This section discusses Henrik Wiig’s 2013 article “Joint Titling in Rural Peru: Impact on Women’s Participation in Household Decision Making”.1
This is a cross-section data analysis of similar communities with and without titled plots that exist side by side within the same district. The cross-section comparison between households in titled communities vs. untitled communities is not distorted by simultaneity bias due to an exogenous election process arising from the land reform of the 1960-70s. This research measures influence on decision-making in 1,280 rural households, interviewing men and women both together and separately. Research was conducted in 2010.
- Does joint titling of land empower women within the household (i.e. the degree to which women participate in household decision-making)?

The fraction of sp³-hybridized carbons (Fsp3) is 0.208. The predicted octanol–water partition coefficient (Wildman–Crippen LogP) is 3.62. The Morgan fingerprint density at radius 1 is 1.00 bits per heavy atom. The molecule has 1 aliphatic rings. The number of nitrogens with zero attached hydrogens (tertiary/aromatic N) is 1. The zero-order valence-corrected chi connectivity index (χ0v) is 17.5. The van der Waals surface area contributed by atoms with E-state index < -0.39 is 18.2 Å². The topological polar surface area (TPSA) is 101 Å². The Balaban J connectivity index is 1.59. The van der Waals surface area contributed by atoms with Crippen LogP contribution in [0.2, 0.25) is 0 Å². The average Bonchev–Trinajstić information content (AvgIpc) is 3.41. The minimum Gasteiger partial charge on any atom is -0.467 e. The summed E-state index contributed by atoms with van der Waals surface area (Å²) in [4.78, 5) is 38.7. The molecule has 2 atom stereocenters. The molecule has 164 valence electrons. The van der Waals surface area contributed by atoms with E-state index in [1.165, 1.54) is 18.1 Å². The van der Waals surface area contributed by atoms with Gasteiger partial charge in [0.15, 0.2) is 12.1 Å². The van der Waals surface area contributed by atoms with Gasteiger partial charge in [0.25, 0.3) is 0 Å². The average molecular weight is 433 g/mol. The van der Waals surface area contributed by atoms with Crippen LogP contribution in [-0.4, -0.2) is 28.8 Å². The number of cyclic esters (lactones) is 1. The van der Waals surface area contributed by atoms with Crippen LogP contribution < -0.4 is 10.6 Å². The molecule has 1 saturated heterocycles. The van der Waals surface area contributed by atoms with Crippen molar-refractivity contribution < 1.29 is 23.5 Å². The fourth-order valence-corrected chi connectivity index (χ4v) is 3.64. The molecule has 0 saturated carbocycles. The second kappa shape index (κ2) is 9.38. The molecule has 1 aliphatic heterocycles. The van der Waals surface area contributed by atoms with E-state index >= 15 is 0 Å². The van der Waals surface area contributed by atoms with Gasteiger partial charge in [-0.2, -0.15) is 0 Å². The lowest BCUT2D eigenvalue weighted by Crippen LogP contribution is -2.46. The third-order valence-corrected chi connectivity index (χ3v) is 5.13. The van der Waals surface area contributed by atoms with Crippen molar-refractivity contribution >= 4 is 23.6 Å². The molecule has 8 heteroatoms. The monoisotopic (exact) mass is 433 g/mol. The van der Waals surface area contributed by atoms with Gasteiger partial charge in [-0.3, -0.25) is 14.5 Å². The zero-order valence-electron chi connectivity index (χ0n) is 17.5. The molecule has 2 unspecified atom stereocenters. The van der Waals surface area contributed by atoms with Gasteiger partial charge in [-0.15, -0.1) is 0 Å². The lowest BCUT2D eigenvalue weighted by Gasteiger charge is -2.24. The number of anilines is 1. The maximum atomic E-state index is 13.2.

Description of intervention
The intervention was called the Special Land Titling and Cadaster Project (PETT), a rural land titling effort funded by The Inter-American Development Bank in 1996.
Context of findings
Peru has implemented joint property rights between spouses and cohabitants on 57% of 1.5 million formalized agricultural plots.
Women in households with plots titled jointly under the names of the husband and the wife participated in more household decisions. The effect is strongest for agricultural decision-making and land related investment decisions.
- What steps were taken to ensure women who did receive a joint title knew their rights?
Wiig, H. (2013). Joint Titling in Rural Peru: Impact on Women’s Participation in Household Decision Making. World Development, 52, 104-119.